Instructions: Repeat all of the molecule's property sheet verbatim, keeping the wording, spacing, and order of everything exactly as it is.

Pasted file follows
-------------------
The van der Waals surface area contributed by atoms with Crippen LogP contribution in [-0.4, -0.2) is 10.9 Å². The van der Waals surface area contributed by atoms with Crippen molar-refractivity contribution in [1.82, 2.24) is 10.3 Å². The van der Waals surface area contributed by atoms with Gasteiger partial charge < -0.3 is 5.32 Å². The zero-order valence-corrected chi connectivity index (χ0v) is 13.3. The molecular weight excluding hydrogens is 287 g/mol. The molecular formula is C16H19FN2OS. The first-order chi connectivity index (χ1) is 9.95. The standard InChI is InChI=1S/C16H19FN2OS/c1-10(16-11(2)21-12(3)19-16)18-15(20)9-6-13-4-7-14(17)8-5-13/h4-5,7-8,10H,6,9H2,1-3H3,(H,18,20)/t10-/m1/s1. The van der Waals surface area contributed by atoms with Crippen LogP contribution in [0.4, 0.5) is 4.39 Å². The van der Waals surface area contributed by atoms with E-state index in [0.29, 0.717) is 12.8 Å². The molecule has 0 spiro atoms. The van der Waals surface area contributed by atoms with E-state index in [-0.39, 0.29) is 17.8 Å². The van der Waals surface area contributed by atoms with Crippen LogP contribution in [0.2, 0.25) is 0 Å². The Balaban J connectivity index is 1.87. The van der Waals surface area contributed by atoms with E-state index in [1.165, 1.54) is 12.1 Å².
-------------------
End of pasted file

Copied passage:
The van der Waals surface area contributed by atoms with Crippen LogP contribution in [-0.4, -0.2) is 10.9 Å². The van der Waals surface area contributed by atoms with Crippen molar-refractivity contribution in [1.82, 2.24) is 10.3 Å². The van der Waals surface area contributed by atoms with Gasteiger partial charge < -0.3 is 5.32 Å². The zero-order valence-corrected chi connectivity index (χ0v) is 13.3. The molecular weight excluding hydrogens is 287 g/mol. The molecular formula is C16H19FN2OS. The first-order chi connectivity index (χ1) is 9.95. The standard InChI is InChI=1S/C16H19FN2OS/c1-10(16-11(2)21-12(3)19-16)18-15(20)9-6-13-4-7-14(17)8-5-13/h4-5,7-8,10H,6,9H2,1-3H3,(H,18,20)/t10-/m1/s1. The van der Waals surface area contributed by atoms with Crippen LogP contribution in [0.4, 0.5) is 4.39 Å². The van der Waals surface area contributed by atoms with E-state index in [0.29, 0.717) is 12.8 Å². The molecule has 0 spiro atoms. The van der Waals surface area contributed by atoms with E-state index in [-0.39, 0.29) is 17.8 Å². The van der Waals surface area contributed by atoms with Crippen LogP contribution in [0.2, 0.25) is 0 Å². The Balaban J connectivity index is 1.87. The van der Waals surface area contributed by atoms with E-state index in [1.165, 1.54) is 12.1 Å².